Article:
Adama seeks cutting edge Israeli agtech to complement its crop protection products
The chemical giant, together with GrowingIL, is holding a contest to find solutions to help farmers keep afloat and feed the globe despite natural and regulatory hurdles
“Farmers today face an enormous challenge to produce food for an ever-growing population while coping with a wide range of natural and regulatory obstacles,” explained Sharon Moshe, Adama’s Chief Information and Digital Officer in an interview with CTech. “Climate change has led to a decrease in arable land for crop production as well as water scarcity. In addition, governments have increased regulations on the types and amounts of chemicals they can use to protect their plants from predators and weeds. We need to support the farmers with new services and solutions that can improve efficiency, optimize yields, and reduce costs, in order to secure the global food supply.”
“When we talk about agtech, we’re talking about things like drones, sensors, robots, satellite imaging, agriculture big data capabilities, and artificial intelligence,” said Moshe. Adama, which is owned by Chem-China, China’s national chemical company and part of the Sygenta Group of agricultural companies, is the seventh-largest crop protection company in the world, active in 100 countries and employing 8,000 people. “In the last five years, we developed together with tech companies more than 20 innovative agtech technologies across more than 30 countries around the world. We use agtech solutions as a complement to our core product.”
Moshe stressed that unlike other major crop protection companies, Adama approaches agtech solutions with a farmer-centric strategy. “We meet with the farmers before we do anything else. We know that farmers have to make multiple agronomic decisions while considering costs, efficiency, and possible environmental risks. We believe that there is no one-size-fits-all solution. It means that we deploy solutions based on different use cases and we do it by joint ventures with multiple tech companies.”
In Israel, it seems that Adama is spoiled for choice, with around 500 agtech startups of various sizes and scales making up a vibrant ecosystem of innovation.
Moshe shared examples of two successful agtech collaborations Adama had already taken part in. The first is in the field of threat detection, a collaboration with Slovenian company TrapView, which monitors insect populations by taking images and providing digital recognition of pests lured to traps in the field, processing the data and sharing it directly with the user.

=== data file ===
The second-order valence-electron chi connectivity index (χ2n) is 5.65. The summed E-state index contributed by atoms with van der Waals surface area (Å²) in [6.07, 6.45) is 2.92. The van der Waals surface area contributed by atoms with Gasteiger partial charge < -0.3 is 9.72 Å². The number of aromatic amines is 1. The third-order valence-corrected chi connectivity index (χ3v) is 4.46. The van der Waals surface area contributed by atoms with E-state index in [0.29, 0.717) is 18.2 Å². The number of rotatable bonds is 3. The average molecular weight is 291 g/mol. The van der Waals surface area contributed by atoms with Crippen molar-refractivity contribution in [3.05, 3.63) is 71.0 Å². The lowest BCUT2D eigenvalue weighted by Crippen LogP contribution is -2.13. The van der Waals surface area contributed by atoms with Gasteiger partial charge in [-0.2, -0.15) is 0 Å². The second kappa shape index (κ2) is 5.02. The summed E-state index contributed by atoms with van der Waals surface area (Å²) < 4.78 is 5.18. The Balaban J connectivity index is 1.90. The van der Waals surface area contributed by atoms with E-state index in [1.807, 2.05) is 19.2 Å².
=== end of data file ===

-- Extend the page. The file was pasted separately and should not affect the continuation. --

Another use case Moshe shared involves a product called BreviSmart, a decision support tool to maximize the efficacy of Adama’s Brevis thinning product on apple and pear orchards. Thinning is a process used to dilute the amount of fruit that a tree produces in order for the end product to be of the highest quality possible. BreviSmart, a collaboration of Adama, a team of European fruit-thinning experts, and IBM’s The Weather Company, calculates a number of variables, including solar radiation, temperature, fruitlet size, and variety, to determine the best time to apply the product.
“Fruit thinning is a very common task for farmers, they use it to manage the quality and size of their fruit To minimize the high costs of manual thinning, you need a material to do the thinning. Adama developed a combination thinning tool for use by advisors, which if used, can recognize the optimal application time and reduce the risk of over-thinning,” Moshe said.
“After we complete the proof of concept stage, we will embark on a validation process to re-create the results at a larger and more diverse scale. After that comes the commercialization process, where Adama can provide the agtech companies with access to a wide range of markets and build a joint business model, adding the solution to Adama’s basket of services,” Moshe said.
Moshe said the contest was a great way for Adama to better get to know the cutting edge work being done in the Israeli agtech sector, as by virtue of the sector’s size it is impossible to know every single company and solution. He sees it as an opportunity for the companies to bring their products forward and perhaps gain a chance to have their solution tested (field studies are an expensive process) and proved, which could lead to them breaking into the global market.
For Adama, whose market for its core chemical products is shrinking due to expanding government regulations on their use, particularly in Europe and North America, opening up to technology is almost a necessity as it seeks ways to help farmers make the best use of the materials they are allowed to deploy.
Where better than in Israel, which has long been a pioneer in agricultural innovation, to find out-of-the-box solutions for problems that impact the food that we all end up encountering on our plates?